Re: [asa] red in tooth and claw

From: Dave Wallace <>
Date: Sun Nov 29 2009 - 12:11:38 EST
Gregory Arago wrote:<!-- DIV {margin:0px;} -->
The key issue is that human beings are not 'just natural,' but rather we are 'more than natural' as well.
Accepting for the moment your definitions of human and natural then YES!  although some on the list probably disagree.  The advantage of your definition is that the difference between humans and our nearest common ancestor is emphasized and the commonality is minimized.   Your position has the potential downside of denigrating the physical and animal in us, maybe somewhat Platonic.  Likely your position is more compatible and accepted by YEC, OEC and ID leaning people than by some EC/TEs.  I believe that you have indicated that your position is the one accepted in all the human or social sciences.  

The definition of nature on the list emphasizes the commonality and potentially minimizes the differences humans have as a special entity with an animal linage.  Those holding a EC/TE position where the image of God is something that evolved naturally would tend to accept the definition on the list and oppose your definition.  Of course there are some ECs who believe that God intervened and thus imparted the image which is the position I lean towards.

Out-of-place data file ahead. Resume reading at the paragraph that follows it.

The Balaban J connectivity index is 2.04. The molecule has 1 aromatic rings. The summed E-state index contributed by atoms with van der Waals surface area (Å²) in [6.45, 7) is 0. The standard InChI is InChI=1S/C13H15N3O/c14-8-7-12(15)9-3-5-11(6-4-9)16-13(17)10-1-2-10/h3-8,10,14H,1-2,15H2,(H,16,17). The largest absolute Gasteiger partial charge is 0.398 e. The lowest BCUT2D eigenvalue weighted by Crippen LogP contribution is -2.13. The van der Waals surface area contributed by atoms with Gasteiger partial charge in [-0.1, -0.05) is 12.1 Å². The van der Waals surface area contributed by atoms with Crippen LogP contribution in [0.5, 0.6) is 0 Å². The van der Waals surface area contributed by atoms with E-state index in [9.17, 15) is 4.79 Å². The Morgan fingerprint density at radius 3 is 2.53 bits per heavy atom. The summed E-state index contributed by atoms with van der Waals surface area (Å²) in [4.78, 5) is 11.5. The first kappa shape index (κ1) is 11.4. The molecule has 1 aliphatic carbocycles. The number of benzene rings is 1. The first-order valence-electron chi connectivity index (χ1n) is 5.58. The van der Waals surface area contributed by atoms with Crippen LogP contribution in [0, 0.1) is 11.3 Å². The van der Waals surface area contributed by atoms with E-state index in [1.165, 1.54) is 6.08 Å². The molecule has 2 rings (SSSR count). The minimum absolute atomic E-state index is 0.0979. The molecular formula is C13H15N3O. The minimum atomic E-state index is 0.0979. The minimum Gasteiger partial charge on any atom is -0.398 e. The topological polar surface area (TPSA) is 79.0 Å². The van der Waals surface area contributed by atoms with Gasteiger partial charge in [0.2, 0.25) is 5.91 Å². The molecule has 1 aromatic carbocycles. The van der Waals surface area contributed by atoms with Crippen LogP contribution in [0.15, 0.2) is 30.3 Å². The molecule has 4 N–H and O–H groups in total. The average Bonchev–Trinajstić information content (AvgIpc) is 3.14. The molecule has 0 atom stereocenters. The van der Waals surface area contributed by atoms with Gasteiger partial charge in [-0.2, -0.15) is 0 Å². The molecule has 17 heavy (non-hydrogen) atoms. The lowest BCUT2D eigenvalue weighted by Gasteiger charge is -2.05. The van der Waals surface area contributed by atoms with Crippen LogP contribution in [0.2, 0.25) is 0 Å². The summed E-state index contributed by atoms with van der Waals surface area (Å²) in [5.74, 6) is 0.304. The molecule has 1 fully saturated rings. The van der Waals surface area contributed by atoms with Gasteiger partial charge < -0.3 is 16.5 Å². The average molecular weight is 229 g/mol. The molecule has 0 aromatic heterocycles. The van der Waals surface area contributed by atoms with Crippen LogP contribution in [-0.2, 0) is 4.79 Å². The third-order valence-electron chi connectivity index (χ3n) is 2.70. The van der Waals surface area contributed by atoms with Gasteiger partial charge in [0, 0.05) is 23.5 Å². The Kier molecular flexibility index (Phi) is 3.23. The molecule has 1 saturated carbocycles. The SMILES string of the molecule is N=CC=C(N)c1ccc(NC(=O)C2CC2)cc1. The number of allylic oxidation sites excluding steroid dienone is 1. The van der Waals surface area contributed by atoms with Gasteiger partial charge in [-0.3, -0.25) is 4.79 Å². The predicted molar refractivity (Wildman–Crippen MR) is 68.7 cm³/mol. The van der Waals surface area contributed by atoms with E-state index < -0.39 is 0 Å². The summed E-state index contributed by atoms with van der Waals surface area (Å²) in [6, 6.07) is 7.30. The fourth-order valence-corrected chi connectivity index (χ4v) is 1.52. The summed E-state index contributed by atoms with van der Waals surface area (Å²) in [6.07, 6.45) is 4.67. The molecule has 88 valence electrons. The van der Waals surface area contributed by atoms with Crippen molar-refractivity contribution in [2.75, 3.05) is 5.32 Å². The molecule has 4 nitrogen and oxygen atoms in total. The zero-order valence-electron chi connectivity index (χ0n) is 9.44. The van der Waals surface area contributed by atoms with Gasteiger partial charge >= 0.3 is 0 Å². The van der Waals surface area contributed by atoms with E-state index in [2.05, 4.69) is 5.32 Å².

In some ways I prefer your definition but since the definition used mostly on the list has a long history and custom and the fact that some would find your definition objectionable, I don't think that it is worth while to argue for your position.  To me at least it appears that you think the definition used in the HSS trumps that used in the natural physical sciences and any meta scientific/theological objections such as I alluded to above.  To me some battles are not worth fighting and when I sometimes forget and do try to fight, I hear the melody of "The Impossible Dream" playing quietly in the background.

Dave W 

ps The Impossible Dream comes from the musical Man of La Mancha which tells the story of Don Quixote.  One might crudely summarize the story as tiling at windmills. 
Tilting is jousting. 'Tilting at windmills' derives from Cervantes' Don Quixote - first published in 1604, under the title The Ingenious Knight of La Mancha. The novel recounts the exploits of would-be knight 'Don Quixote' and his loyal servant Sancho Panza who propose to fight injustice through chivalry.

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